We do but we don’t have a huge budget. Our main challenge today is to make people at home at the Centre Pompidou, to make them dream again. We need to recover that powerful spirit of freedom, which after forty years we lost a little bit.

Are you going to keep the piazza?

Of course, it’s in the DNA. We will try to keep it open during the works because when we are closed it will be important still to have a link with the city. It’s a place where you can programme many things, music, dance, and what is interesting are the things that you don’t provide and that you don’t know where they come from. People come to the piazza because they like the space. They do shows, make drawings and speak with other people. It’s a very important space that is dedicated to culture rather than political expression.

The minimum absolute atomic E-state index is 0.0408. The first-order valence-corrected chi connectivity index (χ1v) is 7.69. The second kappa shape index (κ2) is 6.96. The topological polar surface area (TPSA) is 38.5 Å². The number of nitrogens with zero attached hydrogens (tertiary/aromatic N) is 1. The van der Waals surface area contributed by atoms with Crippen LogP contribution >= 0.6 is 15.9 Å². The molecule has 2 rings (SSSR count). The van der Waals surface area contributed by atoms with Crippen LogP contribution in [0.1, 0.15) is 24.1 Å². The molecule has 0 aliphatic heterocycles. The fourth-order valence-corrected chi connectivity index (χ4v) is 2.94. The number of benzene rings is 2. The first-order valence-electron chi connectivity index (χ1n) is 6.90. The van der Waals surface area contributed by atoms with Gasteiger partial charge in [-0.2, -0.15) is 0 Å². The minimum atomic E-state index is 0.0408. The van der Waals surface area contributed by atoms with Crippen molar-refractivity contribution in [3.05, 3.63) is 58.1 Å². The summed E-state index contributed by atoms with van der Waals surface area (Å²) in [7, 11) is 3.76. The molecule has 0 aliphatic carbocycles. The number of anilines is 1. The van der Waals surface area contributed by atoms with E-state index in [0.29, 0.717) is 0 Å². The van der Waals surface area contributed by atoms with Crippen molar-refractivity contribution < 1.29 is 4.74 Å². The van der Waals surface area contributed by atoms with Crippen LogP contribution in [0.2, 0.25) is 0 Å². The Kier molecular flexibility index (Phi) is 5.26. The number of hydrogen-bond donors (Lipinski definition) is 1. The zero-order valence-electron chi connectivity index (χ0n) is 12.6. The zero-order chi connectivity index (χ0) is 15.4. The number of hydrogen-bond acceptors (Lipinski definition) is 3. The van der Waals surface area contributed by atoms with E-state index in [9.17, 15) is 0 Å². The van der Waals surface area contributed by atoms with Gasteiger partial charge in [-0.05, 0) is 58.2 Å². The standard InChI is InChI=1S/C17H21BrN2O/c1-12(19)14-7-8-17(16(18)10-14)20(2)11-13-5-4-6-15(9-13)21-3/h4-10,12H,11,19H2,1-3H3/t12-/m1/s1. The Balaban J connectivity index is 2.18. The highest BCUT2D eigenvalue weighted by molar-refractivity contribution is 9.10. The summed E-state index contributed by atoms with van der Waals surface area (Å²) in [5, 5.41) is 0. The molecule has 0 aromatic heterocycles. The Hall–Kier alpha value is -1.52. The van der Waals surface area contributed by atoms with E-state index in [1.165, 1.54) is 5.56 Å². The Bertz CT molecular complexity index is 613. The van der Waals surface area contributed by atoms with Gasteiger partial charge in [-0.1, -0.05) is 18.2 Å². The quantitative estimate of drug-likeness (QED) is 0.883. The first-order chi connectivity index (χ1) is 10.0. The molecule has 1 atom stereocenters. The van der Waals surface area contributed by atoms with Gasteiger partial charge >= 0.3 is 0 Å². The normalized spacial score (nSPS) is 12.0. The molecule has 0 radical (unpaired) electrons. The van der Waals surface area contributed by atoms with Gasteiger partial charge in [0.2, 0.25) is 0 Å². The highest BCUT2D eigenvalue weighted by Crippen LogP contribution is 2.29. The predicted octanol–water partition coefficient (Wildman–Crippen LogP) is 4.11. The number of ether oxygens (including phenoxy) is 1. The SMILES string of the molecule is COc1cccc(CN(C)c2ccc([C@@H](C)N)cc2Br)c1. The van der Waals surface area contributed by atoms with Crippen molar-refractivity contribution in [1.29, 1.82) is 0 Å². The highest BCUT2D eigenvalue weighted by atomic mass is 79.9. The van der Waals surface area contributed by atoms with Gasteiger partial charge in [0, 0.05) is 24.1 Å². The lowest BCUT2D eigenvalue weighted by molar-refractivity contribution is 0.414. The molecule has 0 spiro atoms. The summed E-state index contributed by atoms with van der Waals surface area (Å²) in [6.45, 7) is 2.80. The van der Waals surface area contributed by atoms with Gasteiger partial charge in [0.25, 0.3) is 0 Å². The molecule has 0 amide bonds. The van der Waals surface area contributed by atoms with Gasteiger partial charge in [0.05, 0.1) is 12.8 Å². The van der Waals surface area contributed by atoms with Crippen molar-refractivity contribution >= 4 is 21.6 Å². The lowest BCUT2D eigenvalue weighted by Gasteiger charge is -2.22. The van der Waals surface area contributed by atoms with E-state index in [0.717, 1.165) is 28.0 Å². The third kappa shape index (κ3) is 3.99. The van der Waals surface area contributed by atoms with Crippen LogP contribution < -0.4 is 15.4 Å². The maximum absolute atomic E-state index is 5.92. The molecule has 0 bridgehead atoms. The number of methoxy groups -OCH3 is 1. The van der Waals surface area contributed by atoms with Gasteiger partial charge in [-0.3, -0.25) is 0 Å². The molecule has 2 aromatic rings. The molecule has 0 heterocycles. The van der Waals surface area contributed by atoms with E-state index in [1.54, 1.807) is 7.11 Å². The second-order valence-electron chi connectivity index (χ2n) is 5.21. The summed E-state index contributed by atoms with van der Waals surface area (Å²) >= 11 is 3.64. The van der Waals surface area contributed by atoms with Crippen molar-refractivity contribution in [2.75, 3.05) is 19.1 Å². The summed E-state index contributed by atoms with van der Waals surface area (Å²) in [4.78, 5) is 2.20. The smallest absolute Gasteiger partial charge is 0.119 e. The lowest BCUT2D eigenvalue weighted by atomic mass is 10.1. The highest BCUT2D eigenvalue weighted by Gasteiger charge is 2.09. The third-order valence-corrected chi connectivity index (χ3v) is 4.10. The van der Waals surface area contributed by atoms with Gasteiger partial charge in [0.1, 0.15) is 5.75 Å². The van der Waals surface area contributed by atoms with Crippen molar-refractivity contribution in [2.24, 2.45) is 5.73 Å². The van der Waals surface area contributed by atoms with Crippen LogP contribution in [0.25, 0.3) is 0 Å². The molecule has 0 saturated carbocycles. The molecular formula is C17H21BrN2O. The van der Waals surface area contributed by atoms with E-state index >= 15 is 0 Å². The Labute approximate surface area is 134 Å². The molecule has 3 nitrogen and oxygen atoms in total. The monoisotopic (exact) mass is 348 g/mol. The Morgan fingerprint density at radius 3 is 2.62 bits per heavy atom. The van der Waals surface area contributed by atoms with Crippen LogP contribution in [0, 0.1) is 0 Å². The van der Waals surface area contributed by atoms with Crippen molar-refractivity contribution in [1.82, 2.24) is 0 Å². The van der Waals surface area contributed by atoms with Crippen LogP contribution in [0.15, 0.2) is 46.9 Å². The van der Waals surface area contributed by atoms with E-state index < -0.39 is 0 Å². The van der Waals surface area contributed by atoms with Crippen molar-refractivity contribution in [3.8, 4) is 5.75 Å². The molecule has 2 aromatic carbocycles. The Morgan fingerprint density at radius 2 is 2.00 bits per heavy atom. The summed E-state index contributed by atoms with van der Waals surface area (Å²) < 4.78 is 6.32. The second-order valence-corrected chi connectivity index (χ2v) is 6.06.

How many people come to visit?

Now we have the pandemic, but, including the library, usually every year we have between five and six million people, between ten and twenty thousand a day. The library was the dream of Georges Pompidou from the beginning, who said, “Of course, the museum is very important, but we will have at the same place the first public library in France where you can go whenever you want, even during the night.”

Is it open all night?

No, unfortunately not, but till 10 p.m. You can take books from the shelves directly, like in the USA, which was the model. In 1977 this was completely new for France.

Is it in competition with the Bibliothèque nationale de France?